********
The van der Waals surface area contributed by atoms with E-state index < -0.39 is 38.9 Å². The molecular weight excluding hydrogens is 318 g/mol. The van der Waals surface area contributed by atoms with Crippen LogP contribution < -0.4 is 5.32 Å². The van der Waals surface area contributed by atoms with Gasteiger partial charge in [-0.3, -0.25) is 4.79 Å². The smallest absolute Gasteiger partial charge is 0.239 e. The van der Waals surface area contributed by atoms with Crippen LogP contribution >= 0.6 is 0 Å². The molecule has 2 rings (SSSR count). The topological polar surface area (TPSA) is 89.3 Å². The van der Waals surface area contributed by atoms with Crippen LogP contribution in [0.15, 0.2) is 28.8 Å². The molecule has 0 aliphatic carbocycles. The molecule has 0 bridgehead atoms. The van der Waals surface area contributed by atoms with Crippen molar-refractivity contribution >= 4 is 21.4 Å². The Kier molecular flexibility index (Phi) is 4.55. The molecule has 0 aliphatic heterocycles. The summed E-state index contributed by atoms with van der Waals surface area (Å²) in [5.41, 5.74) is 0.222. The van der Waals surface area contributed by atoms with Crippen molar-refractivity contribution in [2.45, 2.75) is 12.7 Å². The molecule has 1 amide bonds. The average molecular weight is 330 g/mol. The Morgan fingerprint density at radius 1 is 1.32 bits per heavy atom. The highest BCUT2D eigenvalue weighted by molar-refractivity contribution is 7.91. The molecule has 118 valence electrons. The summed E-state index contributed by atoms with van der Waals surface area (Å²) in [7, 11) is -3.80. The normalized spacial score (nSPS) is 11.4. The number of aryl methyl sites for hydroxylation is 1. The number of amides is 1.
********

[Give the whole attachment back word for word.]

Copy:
The van der Waals surface area contributed by atoms with E-state index < -0.39 is 38.9 Å². The molecular weight excluding hydrogens is 318 g/mol. The van der Waals surface area contributed by atoms with Crippen LogP contribution < -0.4 is 5.32 Å². The van der Waals surface area contributed by atoms with Gasteiger partial charge in [-0.3, -0.25) is 4.79 Å². The smallest absolute Gasteiger partial charge is 0.239 e. The van der Waals surface area contributed by atoms with Crippen LogP contribution >= 0.6 is 0 Å². The molecule has 2 rings (SSSR count). The topological polar surface area (TPSA) is 89.3 Å². The van der Waals surface area contributed by atoms with Crippen LogP contribution in [0.15, 0.2) is 28.8 Å². The molecule has 0 aliphatic carbocycles. The molecule has 0 bridgehead atoms. The van der Waals surface area contributed by atoms with Crippen molar-refractivity contribution >= 4 is 21.4 Å². The Kier molecular flexibility index (Phi) is 4.55. The molecule has 0 aliphatic heterocycles. The summed E-state index contributed by atoms with van der Waals surface area (Å²) in [5.41, 5.74) is 0.222. The van der Waals surface area contributed by atoms with Crippen molar-refractivity contribution in [2.45, 2.75) is 12.7 Å². The molecule has 1 amide bonds. The average molecular weight is 330 g/mol. The Morgan fingerprint density at radius 1 is 1.32 bits per heavy atom. The highest BCUT2D eigenvalue weighted by molar-refractivity contribution is 7.91. The molecule has 118 valence electrons. The summed E-state index contributed by atoms with van der Waals surface area (Å²) in [7, 11) is -3.80. The normalized spacial score (nSPS) is 11.4. The number of aryl methyl sites for hydroxylation is 1. The number of amides is 1.